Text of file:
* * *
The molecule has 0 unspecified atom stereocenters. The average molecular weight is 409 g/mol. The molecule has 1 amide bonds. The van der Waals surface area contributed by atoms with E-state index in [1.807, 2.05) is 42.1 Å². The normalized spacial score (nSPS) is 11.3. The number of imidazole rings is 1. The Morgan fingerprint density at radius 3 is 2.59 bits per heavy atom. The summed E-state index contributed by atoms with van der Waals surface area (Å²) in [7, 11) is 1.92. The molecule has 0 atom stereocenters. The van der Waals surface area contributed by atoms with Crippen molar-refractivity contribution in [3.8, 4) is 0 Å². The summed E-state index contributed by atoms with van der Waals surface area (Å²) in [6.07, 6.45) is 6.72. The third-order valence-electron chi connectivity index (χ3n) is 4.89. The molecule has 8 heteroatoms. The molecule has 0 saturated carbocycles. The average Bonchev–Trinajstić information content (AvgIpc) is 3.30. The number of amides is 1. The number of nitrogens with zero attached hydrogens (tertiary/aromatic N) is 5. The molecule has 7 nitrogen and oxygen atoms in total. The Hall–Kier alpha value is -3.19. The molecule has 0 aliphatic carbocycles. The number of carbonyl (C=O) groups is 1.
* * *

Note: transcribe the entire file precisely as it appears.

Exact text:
The molecule has 0 unspecified atom stereocenters. The average molecular weight is 409 g/mol. The molecule has 1 amide bonds. The van der Waals surface area contributed by atoms with E-state index in [1.807, 2.05) is 42.1 Å². The normalized spacial score (nSPS) is 11.3. The number of imidazole rings is 1. The Morgan fingerprint density at radius 3 is 2.59 bits per heavy atom. The summed E-state index contributed by atoms with van der Waals surface area (Å²) in [7, 11) is 1.92. The molecule has 0 atom stereocenters. The van der Waals surface area contributed by atoms with Crippen molar-refractivity contribution in [3.8, 4) is 0 Å². The summed E-state index contributed by atoms with van der Waals surface area (Å²) in [6.07, 6.45) is 6.72. The third-order valence-electron chi connectivity index (χ3n) is 4.89. The molecule has 8 heteroatoms. The molecule has 0 saturated carbocycles. The average Bonchev–Trinajstić information content (AvgIpc) is 3.30. The number of amides is 1. The number of nitrogens with zero attached hydrogens (tertiary/aromatic N) is 5. The molecule has 7 nitrogen and oxygen atoms in total. The Hall–Kier alpha value is -3.19. The molecule has 0 aliphatic carbocycles. The number of carbonyl (C=O) groups is 1.